Monday, February 6, 2012

How I Organized My Writing

When I wrote about my need for order ,which exists in a miserably unhappy marriage with my complete aversion to order, I ended that post with a declaration that I must organize my writing. At the time I posted said declaration, I believed my real problem stemmed from the fact that I lacked a physical space, organized "just so."

I've come to realize that isn't really the issue and I believe I've found the solution. Having a good space for writing is a lovely idea. The sad truth, however, is that I could have a fabulous space full of sunlight, flowers and inspiring music but it would last me two weeks at most. Boredom with physical space sets upon me quickly - it's always lurking in the background, ready to ruin a perfectly nice room.

At the end of January, someone in my local NaNoWriMo group asked if anyone would like to do a mini-WriMo. She indicated she wanted to continue working on her novel and a lightbulb went off in my mind. I committed to writing/editing every single day during February. So far, so good. Some days I'm only editing a few pages, but until I sit down and get to work for the day it's nagging at the back of my mind. I breathe easier and smile more now that I'm working with my words again.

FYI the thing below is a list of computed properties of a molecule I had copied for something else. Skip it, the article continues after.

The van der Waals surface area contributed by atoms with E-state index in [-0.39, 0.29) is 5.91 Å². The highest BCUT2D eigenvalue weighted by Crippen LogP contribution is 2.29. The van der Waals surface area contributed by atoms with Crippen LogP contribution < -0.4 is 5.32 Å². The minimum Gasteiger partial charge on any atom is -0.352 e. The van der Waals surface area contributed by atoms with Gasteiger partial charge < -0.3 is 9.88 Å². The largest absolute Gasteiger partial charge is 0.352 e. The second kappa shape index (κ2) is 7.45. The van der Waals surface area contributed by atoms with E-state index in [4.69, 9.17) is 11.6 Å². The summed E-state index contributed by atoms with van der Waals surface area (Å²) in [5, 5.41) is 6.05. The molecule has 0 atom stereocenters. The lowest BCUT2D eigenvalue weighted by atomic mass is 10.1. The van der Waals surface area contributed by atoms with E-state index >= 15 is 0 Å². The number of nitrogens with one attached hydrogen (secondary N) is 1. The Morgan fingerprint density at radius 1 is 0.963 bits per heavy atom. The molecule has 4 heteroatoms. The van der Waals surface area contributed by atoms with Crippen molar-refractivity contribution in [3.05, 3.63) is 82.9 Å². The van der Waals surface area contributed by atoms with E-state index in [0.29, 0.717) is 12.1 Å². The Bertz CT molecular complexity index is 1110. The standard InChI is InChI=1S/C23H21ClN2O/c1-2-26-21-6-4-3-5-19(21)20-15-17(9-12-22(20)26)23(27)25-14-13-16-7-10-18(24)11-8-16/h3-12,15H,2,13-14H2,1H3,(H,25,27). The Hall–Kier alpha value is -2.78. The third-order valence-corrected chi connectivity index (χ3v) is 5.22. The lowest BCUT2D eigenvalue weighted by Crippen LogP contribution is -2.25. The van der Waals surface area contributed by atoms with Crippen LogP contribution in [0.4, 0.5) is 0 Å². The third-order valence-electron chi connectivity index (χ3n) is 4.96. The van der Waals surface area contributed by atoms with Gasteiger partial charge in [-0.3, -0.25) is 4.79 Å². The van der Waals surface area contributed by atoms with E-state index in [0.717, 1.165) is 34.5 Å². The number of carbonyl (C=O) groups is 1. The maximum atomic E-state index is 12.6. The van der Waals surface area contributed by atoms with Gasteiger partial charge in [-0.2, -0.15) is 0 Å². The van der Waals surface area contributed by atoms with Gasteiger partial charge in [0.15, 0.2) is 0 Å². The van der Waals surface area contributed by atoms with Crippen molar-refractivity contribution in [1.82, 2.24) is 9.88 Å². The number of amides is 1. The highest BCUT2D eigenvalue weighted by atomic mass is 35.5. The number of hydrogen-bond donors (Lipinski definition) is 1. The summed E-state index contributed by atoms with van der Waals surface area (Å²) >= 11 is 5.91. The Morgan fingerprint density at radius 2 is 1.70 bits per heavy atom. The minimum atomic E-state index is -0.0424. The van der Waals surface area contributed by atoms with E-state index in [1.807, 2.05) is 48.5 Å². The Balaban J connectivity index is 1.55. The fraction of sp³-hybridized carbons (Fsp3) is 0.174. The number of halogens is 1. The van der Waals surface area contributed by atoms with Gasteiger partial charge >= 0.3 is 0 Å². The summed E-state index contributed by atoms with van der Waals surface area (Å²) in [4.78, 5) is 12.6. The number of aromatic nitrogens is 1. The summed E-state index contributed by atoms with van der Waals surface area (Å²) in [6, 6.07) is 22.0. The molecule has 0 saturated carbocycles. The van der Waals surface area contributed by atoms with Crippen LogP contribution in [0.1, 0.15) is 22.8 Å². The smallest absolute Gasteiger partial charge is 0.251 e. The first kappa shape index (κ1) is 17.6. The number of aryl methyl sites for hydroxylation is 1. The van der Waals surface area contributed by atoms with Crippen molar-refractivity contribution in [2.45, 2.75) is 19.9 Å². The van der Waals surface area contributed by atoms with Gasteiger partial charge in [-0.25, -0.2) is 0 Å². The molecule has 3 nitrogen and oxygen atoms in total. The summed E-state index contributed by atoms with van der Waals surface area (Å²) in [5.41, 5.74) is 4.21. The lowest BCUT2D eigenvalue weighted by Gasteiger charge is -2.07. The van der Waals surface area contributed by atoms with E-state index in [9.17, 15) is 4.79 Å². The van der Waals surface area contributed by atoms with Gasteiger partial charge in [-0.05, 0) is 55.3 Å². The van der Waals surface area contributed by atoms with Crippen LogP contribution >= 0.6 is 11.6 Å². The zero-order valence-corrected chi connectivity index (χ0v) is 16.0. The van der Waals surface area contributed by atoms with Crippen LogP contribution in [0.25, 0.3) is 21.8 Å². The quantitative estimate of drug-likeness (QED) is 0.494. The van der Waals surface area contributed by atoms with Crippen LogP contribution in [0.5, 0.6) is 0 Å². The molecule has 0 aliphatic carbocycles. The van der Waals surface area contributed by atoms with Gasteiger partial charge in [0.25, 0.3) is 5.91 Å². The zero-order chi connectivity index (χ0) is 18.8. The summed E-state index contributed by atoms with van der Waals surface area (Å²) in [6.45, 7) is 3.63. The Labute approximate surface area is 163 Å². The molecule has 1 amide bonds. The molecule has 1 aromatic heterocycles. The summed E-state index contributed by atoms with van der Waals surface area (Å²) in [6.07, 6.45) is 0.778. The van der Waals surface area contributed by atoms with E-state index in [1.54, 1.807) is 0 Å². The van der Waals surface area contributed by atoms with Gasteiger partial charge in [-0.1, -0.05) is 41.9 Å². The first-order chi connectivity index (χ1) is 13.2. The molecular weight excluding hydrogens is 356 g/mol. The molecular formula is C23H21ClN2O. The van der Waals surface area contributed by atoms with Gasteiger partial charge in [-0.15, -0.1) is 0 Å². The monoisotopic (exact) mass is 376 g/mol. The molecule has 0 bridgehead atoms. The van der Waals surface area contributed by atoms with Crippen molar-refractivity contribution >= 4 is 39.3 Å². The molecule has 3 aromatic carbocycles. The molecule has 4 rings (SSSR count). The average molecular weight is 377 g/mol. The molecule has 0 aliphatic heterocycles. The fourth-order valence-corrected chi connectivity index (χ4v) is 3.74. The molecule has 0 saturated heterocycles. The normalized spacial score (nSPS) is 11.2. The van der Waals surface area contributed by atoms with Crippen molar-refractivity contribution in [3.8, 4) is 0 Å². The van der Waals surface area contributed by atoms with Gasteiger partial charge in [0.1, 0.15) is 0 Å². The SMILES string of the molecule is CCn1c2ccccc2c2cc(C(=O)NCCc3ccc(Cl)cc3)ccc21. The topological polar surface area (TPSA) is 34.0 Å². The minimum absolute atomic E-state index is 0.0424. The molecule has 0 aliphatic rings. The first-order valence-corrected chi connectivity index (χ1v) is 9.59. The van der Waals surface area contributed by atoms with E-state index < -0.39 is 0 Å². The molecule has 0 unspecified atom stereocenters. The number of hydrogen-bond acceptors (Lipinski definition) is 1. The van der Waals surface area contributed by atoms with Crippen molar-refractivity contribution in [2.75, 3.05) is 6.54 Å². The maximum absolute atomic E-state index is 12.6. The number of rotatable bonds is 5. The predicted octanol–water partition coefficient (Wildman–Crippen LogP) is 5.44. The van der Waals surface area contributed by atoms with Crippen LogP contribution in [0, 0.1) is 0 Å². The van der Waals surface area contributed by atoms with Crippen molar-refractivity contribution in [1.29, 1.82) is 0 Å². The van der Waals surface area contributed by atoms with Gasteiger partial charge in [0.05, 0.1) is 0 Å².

It turns out that what I really needed was the HABIT of working on my novel each day, not a particular physical setting. When it gets right down to it, that's better in the long run because I crave this work all the time, even if I'm not near one of my two or three typical writing spaces. It's a form of organization, but it's loose. I'm following a simple rule: open my novel and work each day. By refusing to set other limits on myself (insisting on a certain number of pages or minutes each day), I have absolutely no excuse for failing to follow this system. If I have 10 minutes, I can work. So that's exactly what I do.

Well, that and tell my friends about it on my blog so you guys will hold me accountable.

So I do exactly that.

1 comment:

Megan Willome said...

For me, I need tea (any kind, anywhere) and my computer, with The Writers' Almanac as my home page. As soon as I read it, I'm ready to jump in, even if it's for only a few minutes. Some days are like that, even in Australia.